PRISM scandal unequivocally underscores how much the king is naked

Jun 10, 2013
government surveillance
tech giants
traditional media
PRISM scandal reveals government surveillance of tech giants, raising concerns about privacy and the concentration of power.
It appears that Barack Obama's 'Yes, We can' administration is beholden to a larger power system, indifferent to political parties, elections, voters, and any other type of support. Edward Snowden, an NSA data analyst, exposed documents proving that the government obtained confidential data from nearly all of the tech giants, ranging from Apple to Facebook, with virtually no exceptions. This revelation confirms the existence of the unspoken 'Big Brother' of our world, and its implications will be profound. Despite the excellent coverage by the Guardian, NYT, and Washington Post, this does not signify a resurgence of journalism or traditional companies. Instead, it demonstrates that our safety will be enhanced when we are not reliant solely on a handful of companies.
The involved companies responded vigorously and passionately, naturally denying the extent of the allegations. The CEOs of these companies strongly refuted the claims. Regardless of their validity, it's unconceivable that there won't be repercussions for these companies' businesses. If the allegations are true, then Apple, for instance, doesn't sell phones, but tracking devices that the government uses to monitor your location. It's one thing knowing these companies hold massive amounts of user data; facilitating government access to this information is another matter entirely. Among the tech giants, only Twitter appears as a 'rebel' regarding their users' data. The microblogging site comes out unscathed and will undoubtedly reap significant reputation benefits.
Journalists and journalism companies are displaying somewhat sadistic schadenfreude, or pleasure derived from others' misfortune. They believe this situation proves that big tech companies can't be trusted to handle the responsibility of informing the public, a role for which traditional media is well-suited. However, this belief is false. While the allegations are grave and could have severe consequences for the implicated companies, they do not suggest a return of "old journalism" or that traditional news companies deserve support due to their integrity. The reality, as I see it, is far from this. Most traditional media outlets share the same, if not greater, promiscuous proximity to power that Snowden accuses the tech giants of having.
Regardless of the implicated companies' level of responsibility, the problem lies elsewhere. Big companies do what big companies do - they make money. In their quest, they disregard anything that stands in their way. This isn't news - it's business as usual. This episode does prove one thing, but it's not that Silicon Valley is less trustworthy than traditional media. What is clear is that a healthier media ecosystem has a diverse range of players, and audiences aren't dependent on just a few. Imagine, for instance, a country where media is dominated by a few family groups. Is there any chance of transparent coverage in such a country?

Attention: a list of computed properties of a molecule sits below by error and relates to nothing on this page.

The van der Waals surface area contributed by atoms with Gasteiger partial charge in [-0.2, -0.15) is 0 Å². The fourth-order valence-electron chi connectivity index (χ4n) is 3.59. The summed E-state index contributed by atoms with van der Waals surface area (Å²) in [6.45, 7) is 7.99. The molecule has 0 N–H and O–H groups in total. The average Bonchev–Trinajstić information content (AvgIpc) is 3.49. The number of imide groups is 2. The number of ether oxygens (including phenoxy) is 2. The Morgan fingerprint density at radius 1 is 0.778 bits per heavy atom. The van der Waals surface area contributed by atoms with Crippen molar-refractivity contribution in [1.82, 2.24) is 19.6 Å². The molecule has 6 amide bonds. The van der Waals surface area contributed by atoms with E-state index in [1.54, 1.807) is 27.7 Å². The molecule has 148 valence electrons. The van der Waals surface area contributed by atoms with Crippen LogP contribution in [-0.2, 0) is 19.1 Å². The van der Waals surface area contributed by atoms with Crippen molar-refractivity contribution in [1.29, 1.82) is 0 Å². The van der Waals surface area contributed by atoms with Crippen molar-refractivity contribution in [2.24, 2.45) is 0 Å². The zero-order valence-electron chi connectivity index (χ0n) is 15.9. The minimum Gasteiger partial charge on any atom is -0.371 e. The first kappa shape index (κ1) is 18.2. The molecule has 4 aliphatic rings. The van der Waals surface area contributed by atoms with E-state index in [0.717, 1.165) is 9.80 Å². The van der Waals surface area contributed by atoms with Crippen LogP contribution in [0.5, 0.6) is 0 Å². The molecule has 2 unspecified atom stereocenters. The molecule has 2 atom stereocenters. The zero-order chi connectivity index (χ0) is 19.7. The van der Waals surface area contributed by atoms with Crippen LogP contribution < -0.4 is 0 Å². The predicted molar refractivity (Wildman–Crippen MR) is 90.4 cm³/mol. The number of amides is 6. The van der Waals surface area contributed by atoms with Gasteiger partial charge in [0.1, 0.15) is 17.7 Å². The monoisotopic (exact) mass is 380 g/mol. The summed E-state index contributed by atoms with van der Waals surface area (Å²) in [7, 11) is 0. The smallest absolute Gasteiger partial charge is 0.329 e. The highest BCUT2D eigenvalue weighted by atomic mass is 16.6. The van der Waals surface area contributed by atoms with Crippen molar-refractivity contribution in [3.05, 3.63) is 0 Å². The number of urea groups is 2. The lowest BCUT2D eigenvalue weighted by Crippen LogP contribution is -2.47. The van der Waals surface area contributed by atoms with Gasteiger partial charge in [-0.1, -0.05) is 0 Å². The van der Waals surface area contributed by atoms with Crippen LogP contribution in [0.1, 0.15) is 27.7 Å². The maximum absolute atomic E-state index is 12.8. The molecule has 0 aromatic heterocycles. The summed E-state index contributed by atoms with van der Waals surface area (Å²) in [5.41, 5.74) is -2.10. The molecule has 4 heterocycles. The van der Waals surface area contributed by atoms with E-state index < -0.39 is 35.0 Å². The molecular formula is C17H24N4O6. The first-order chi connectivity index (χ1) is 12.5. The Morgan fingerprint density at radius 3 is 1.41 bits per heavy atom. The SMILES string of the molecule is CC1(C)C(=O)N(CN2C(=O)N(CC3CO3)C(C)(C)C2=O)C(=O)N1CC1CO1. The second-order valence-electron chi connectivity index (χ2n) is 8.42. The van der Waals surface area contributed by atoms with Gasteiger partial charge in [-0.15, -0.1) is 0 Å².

We live in a world of big data, and that's not going to change. Newspapers, printed and with advertising-based business models, will become obsolete. How we process information and how society informs itself will continue to evolve. Allegations like these aren't the result of extensive media investigations, but of a brave whistleblower. Two years ago, it was the English tabloids on the stand, which have had journalistic relevance in the past. The problem is how we are going to live with this. How will we force governments - and information companies - to be more transparent? How will we define the boundaries of 'mine', 'yours', 'ours', 'theirs', and the public and private? How will society safeguard its constitutional freedoms knowing that companies adhere to guidelines that aren't always aligned with the population's? And how will we keep the government within the law?
Democratic societies should have the power to legislate on these matters, and this is where the great tragedy of this episode lies. States governed by the rule of law, under a democratic regime, are being controlled by interests that disregard the true source of power - the electorate. Power centers such as security agencies remain unchanged and unaccountable to Congress, banks become large enough to jeopardize entire countries' economies, politicians create government models to perpetuate their own power and fantasize about popular populism. As Jonathan Freedland's article states, Obama emerges disgracefully stained from this situation. "George W. Obama". A regrettable epitaph for a figure who once embodied hope in a country that once symbolized democracy.

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